Unless you lived under a rock this weekend, you probably heard that the film A Quiet Place made quite a stir with moviegoers and the box office. Final estimates for the weekend have the film grossing 50 million which is excellent numbers for a film with a budget of 17 million. It also means that director and star John Krasinski will be getting calls from every studio head. Those pesky rumors of him being cast as a superhero have resurfaced once again and just like that we are back in 2005 where Krasinski was the apple of everyone’s eye. Ah yes, The Office the groundbreaking Americanized television show that gave us lovable and handsome goofball Jim Halpert. For nine seasons Krasinski as Jim had us laughing with every prank he pulled and swooning over every nice gesture he did for his office crush and eventually wife Pamela Beesly/Halpert. But while we were glued to our TV sets every week watching Dunder Mifflin shenanigans something else was happening that many of you out there slept on. John “Sweetheart” Krasinski was building up a wonderful filmography of both acting, writing, producing and directing. A Quiet Place is not Krasinski’s first time behind the camera, but actually his third. I have found that many people missed out on several of the great films Krasinski has directed, written and starred in. While not all these films where made after The Office ended most of them were still stuck in its shadow. As for the ones that came out after The Office? Well, only you are to blame for missing out on them.
So here are the five times we have slept on John Krasinski.
Brief Interviews with Hideous Men (2009)
The directorial debut of John Krasinski is also his biggest departure from his good boy charm. An adaptation of David Foster Wallace is a difficult task for anyone, but Krasinski is up for the challenge. The film follows a graduate student who after a messy breakup decides to interview various men in hopes of understanding why they do the things they do and why they feel it is okay to say the things they say. Krasinski plays a small, but pivotal role that veers on the darker side and even becomes extremely unlikeable something he never did before. The last ten minutes allow Krasinski to give a monologue retelling a disturbing story causing your Jim Halpert crush to go right out the window. While the film can be off putting to some it is Krasinski’s ability to adapt the unadaptable that shows he has a talent that can be put to better use with a more accessible script. The biggest pleasure of this film is watching Krasinski adapt the unadaptable, and slowly begin to find his voice.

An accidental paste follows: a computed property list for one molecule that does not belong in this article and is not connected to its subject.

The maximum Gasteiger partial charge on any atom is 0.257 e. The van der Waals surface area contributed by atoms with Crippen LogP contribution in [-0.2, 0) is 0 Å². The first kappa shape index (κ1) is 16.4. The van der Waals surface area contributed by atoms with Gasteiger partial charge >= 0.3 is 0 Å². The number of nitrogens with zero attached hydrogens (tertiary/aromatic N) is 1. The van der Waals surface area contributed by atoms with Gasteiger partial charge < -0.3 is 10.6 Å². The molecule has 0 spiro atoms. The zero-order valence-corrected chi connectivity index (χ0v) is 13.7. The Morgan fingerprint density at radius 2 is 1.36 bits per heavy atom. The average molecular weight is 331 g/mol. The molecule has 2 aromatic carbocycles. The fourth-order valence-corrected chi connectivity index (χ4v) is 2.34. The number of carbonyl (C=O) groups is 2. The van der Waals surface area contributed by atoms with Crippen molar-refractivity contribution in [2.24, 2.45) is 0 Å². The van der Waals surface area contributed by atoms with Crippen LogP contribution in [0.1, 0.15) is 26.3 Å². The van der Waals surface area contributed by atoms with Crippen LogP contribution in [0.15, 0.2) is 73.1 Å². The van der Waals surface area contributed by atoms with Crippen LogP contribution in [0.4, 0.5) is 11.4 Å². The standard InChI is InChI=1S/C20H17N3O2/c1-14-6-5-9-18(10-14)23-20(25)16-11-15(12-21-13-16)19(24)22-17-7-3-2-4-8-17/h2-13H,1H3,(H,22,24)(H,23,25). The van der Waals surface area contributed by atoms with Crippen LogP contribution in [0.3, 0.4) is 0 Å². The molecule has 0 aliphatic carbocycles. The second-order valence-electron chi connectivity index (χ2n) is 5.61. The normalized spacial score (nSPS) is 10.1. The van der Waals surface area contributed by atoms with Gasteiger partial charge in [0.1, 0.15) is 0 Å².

Away We Go (2009)
Krasinski will probably take over Tom Hank’s role as America’s dad in the years to come, but back in 2009 he played a young scared soon to be father in Sam Mende’s Away We Go. The film follows soon to be parents played by Krasinski and Maya Rudolph as they search across the country for the perfect place to call home. Along the way they encounter many friends and relatives all who have their own say on what the non-married couple should do with their lives. It brings back elements of Jim and Pam, but here the two are not as friendly with the world but instead just each other. This works well since both Rudolph and Krasinski have excellent chemistry that remind us it is okay to be truly terrified of life’s many unplanned journeys. Krasinski with his rough-cut beard feels more at ease playing scared and uncertain, and it is this role that he appears to carry throughout most of his future work.
Promised Land (2012)